Not a day goes by without the general media in Australia dedicating significant space to the looming skills shortage, with companies consistently issuing press releases about their latest project, resource find or financial performance. The average Australian – either working in the industry or not – is left in no doubt that mining is the sector to be in.
If the availability of skills is one of the major issues impacting project viability and steady-state operations, why then don’t companies recognise the job market as a critical stakeholder in their business? Why don’t companies communicate with the job market with the same consistency and focus they do their shareholders or current employees?
General job postings and brand advertisements aside, mining sector companies are essentially mute in this space. Instead, the media are left to report high level numbers created through individual projects or more generally across the industry, leaving the job market void of details on where those jobs will be, when they will come online, who with and how best to prepare.
Take the full page adverts recently appearing for Chevron proclaiming their support for Australian suppliers. Whilst the general sentiment is understood, would it not be more beneficial to list who those suppliers are, particularly as the bulk of the 10,000 jobs often reported for the project are with the suppliers and not with Chevron?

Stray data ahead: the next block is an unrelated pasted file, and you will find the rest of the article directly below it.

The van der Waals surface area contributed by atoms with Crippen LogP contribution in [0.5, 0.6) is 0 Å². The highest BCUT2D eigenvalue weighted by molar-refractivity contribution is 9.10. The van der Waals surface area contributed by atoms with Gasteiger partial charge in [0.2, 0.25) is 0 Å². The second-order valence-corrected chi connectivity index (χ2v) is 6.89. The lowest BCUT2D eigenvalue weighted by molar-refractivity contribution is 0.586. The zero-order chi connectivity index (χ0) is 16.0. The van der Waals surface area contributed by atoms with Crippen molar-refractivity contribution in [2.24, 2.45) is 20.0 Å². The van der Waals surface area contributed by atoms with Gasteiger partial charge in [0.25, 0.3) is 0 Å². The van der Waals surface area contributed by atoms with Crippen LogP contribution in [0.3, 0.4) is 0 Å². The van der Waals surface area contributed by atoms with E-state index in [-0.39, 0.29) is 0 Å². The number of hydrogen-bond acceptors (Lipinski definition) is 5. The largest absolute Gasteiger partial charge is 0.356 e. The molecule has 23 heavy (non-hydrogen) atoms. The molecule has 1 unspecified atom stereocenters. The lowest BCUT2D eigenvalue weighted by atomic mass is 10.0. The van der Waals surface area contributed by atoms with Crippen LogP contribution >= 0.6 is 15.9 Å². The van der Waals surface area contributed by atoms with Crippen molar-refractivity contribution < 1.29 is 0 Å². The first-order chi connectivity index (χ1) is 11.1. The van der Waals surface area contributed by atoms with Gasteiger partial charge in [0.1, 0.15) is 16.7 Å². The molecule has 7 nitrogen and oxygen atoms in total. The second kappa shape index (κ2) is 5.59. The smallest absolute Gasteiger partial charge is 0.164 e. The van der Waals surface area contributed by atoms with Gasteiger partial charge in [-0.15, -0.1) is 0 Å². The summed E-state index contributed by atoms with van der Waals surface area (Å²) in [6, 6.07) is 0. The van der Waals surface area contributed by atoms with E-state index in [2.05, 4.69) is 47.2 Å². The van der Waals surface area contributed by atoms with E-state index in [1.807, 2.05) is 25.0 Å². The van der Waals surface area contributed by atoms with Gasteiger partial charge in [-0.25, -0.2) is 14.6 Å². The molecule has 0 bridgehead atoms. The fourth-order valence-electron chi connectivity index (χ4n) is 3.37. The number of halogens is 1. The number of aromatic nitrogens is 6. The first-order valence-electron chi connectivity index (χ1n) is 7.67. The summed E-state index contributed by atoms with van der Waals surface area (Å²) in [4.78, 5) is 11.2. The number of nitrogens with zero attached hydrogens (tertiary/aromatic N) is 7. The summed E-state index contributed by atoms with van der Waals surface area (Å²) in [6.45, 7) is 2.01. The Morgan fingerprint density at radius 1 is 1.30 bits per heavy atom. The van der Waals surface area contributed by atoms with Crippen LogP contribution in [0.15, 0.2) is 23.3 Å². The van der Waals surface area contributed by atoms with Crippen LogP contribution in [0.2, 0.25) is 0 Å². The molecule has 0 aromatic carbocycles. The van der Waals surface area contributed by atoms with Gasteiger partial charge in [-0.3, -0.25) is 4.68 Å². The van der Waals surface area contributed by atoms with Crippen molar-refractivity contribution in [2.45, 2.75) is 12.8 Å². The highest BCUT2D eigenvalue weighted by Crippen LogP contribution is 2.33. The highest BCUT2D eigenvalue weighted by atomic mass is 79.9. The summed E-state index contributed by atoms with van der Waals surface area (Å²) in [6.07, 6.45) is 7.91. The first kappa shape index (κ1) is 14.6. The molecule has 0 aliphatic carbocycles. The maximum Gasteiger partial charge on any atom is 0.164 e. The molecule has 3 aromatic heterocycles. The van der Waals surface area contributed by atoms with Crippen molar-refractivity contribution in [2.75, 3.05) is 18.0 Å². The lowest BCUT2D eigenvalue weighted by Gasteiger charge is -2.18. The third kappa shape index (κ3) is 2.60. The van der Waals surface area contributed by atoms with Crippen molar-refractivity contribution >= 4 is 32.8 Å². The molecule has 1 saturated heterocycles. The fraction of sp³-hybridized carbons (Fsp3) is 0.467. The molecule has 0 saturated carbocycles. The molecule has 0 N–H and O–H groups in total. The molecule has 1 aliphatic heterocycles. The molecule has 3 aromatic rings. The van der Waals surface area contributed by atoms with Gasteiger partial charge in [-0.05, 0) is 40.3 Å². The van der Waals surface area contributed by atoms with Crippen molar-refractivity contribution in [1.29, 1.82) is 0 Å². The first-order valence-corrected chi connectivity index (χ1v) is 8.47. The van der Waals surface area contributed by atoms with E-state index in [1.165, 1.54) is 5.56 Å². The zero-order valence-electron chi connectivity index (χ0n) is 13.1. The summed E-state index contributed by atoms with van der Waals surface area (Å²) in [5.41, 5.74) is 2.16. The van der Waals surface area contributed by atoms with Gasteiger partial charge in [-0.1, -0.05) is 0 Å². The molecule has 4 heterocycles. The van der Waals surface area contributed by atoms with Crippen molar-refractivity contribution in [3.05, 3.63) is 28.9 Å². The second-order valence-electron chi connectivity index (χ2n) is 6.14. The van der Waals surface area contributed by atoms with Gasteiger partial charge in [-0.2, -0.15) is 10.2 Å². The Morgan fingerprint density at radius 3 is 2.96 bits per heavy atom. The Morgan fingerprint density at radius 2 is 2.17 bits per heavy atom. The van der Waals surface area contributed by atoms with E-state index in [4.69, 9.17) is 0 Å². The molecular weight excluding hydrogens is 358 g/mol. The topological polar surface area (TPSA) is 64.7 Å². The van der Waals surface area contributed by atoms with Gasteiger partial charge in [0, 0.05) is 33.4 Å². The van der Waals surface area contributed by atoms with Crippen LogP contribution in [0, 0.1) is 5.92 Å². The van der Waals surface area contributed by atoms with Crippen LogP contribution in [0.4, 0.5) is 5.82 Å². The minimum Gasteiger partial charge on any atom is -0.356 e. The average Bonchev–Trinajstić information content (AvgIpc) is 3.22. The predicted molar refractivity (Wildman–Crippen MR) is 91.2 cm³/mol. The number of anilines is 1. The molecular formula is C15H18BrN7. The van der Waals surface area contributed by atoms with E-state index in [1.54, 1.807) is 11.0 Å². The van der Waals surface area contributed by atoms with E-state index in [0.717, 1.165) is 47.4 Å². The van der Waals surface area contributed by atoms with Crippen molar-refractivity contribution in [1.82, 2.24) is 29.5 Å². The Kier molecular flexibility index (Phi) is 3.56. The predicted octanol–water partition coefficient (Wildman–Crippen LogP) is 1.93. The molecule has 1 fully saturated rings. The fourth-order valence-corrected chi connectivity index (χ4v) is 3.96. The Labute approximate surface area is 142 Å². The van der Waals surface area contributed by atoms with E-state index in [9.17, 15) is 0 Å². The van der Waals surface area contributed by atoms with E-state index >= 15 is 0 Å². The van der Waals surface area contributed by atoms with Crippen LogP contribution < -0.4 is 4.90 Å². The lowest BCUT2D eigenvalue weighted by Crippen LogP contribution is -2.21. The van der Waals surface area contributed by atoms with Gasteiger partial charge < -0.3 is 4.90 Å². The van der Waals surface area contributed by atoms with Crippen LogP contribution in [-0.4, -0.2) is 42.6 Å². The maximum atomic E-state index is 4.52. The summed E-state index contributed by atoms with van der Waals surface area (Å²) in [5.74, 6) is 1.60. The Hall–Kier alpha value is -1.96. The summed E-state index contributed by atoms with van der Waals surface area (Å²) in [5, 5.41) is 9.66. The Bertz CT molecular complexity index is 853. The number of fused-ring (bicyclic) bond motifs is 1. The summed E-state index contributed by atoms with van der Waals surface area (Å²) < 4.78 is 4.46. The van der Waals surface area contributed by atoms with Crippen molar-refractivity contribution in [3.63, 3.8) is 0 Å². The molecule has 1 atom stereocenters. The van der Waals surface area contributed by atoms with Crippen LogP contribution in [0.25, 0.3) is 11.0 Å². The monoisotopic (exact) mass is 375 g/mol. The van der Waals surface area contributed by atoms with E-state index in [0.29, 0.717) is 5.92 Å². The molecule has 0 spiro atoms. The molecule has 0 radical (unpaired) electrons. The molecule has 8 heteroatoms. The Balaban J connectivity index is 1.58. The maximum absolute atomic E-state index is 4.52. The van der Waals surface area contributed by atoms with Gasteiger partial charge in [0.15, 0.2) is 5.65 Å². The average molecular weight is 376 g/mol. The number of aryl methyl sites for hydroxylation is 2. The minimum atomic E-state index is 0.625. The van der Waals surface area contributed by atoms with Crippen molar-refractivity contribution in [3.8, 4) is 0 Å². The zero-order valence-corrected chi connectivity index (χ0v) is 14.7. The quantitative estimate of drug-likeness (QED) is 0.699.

According to a recent US survey, the job market has two requirements of a potential employer: the truth and access.
These results are further supported by a major industry survey conducted in late 2010 by The Resource Channel where respondents – and potential job applicants – listed authentic and accessible employment information as the overriding requirement in determining their next career move. More than 2,500 respondents – a combination of those already working in the industry and those seeking an opportunity to join – voiced their frustration around the lack of employment-related information coming direct from companies.
The bottom line is that job seekers are crying out for engagement. They are fed up with populating recruitment databases for no gain.
Consider the effectiveness then of communicating project or operational skill requirements ahead of time; the numbers and skill types, when and what experience will be required, terms and conditions, project updates and who is awarded which particular work packages.
With most in the industry offering similar terms and conditions, roster arrangements and remuneration, a company’s major differentiator will be how well they consistently amplify the positive aspects of their culture across a range of online and print media; in other words, provide value content and accessibility in a more personalised approach to the job market.
Consider too, that at any point in time only 23% of the potential employment pool is actively looking for a job move. How do you compel the other 77% to take a closer look at your organisation, or at least have a better idea of who you are and what you offer? With consistent and transparent employment-related content which is easily accessible.
This article is from The Resources Channel, a website dedicated to helping people find jobs in the resources industries, and providing tips and information on how to do so.